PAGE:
What to do when a fund's strategy 'drifts'
John Cabell revels in his mercurial method of investing: "We're out there to make money, not be confined to a style box. We're here to serve our shareholders. "
As co-manager of the USAA Aggressive Growth Fund, part of the USAA fund group (800-531-8319), Mr. Cabell has served his clients well. For the year to date, through Dec. 13, the fund is up 69.2 percent; for the past five years, it's up 33.2 percent.
His secret? A shift in style.
Until a few years back, the no-load fund focused on small companies. Now it buys small, mid-size, and even a few giants to ratchet up performance.
"If you want to be prosperous, you have to adapt," says Cabell, a tall, easy-going chap with a genial Southern drawl. He likens himself to a "ballroom dancer" who knows that for a good performance, he's got to be all over the stage.
Welcome to the world of what mutual-fund guru Sheldon Jacobs, publisher of the No-Load Fund Investor, a newsletter, has dubbed "go-anywhere funds."
Back in the early days of mutual funds, managers would often veer all over the playing field when picking companies. The Fidelity Magellan Fund, under longtime manager Peter Lynch, pretty much bought and sold whatever Mr. Lynch wanted, says Mr. Jacobs.
But all that changed in the early 1990s, when information firm Morningstar Inc., based in Chicago, established its famous "style" box.
The style box has nine sections, showing whether a fund is large cap, mid cap, or small cap in size, and whether it favors growth or value investing - or a blend of the two.
Mutual-fund marketing departments and financial planners tend to like style boxes, since they help differentiate funds to better sell them. Other information firms, including Value Line and Lipper Inc., subsequently established their own forms of style differentiation.
Under most style assessments, aggressive-growth funds are considered to be small-cap growth funds. USAA Aggressive Growth, however, is currently listed as a mid-cap growth fund by Morningstar.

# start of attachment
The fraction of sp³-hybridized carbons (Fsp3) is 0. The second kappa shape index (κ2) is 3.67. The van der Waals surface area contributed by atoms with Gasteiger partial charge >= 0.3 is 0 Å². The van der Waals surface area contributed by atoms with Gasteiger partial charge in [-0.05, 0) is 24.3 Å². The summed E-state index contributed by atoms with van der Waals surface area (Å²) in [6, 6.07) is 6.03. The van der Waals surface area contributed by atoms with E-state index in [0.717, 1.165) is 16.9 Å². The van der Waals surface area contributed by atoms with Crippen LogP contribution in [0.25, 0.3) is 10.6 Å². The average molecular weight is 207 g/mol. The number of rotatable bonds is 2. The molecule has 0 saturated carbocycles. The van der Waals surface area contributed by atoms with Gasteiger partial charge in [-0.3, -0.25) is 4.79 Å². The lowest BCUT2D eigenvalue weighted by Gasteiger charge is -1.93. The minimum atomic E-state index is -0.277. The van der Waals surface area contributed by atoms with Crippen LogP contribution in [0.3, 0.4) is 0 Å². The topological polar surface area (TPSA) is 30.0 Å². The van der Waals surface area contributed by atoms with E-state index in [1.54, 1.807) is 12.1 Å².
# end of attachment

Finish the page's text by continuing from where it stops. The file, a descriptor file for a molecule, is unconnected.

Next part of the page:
Other go-anywhere funds Jacobs cites include Janus Mercury, Fidelity Trend, Janus Olympus, Fidelity Dividend Growth, and Nicholas Fund.
Most mutual-fund industry experts in recent years have argued that if you buy a fund for a particular style - to match your unique investment goals - you should consider dropping the fund if it strays from its stated style objectives.
Cabell begs to differ with the whole concept of style. Most of 1996 and parts of 1997 were grim periods for the USAA Aggressive Growth Fund, he says. True to its name, the fund had been buying small-cap growth stocks.
But that sector was out of step with the market, which was shifting toward large-cap stocks and some mid-cap issues.
So Cabell and his co-manager, Eric Efron, started buying mid-cap and large-cap growth stocks as well. Since then, the fund has been on a roll. Assets have shot from $280 million in 1995 to more than $1.4 billion.
Cabell and Mr. Efron, along with chief analyst Mickey Brivic, consider themselves futurists. Their fund looks for companies linked to six specific themes: changing lifestyles; corporate efficiency; the telecommunications revolution; corporate consolidations; new products and services; and new computing.
Because home ownership has been on the upswing, the fund has bought Home Depot, Ethan Allen Interiors, and Cost Plus.
Since the population is also aging, the fund has picked up Chico's FAS Inc., which sells apparel designed for middle-aged and older women, and Omnicare Inc., which provides medical products for care facilities.
To choose a company, the fund managers still use basic bottom-up analysis, Cabell says, weighing such fundamentals as earnings growth, marketing strategy, solid management, and lack of debt.
"We look for companies that are growing at least 20 percent a year," Cabell says.
"In terms of return, the fact that the fund has gone into mid-cap and large-cap issues is positive, since these sectors are now doing very well," says Jeff McConnell, an analyst with Morningstar. "But ... what happens when small cap comes back, and large- and mid-cap sectors fall?
"Style drift is not necessarily a bad thing. But for investors who buy a fund believing that it will fill a specific spot in their overall investment plan, it is not a good thing," Mr. McConnell says.
"If you are buying, say, six funds to meet specific investment goals, and a fund drifts, you may not want to keep it," Jacobs says. "But if you are buying only one or two, then the fact that it tends to drift may not matter much, especially if it is making money."
(c) Copyright 1999. The Christian Science Publishing Society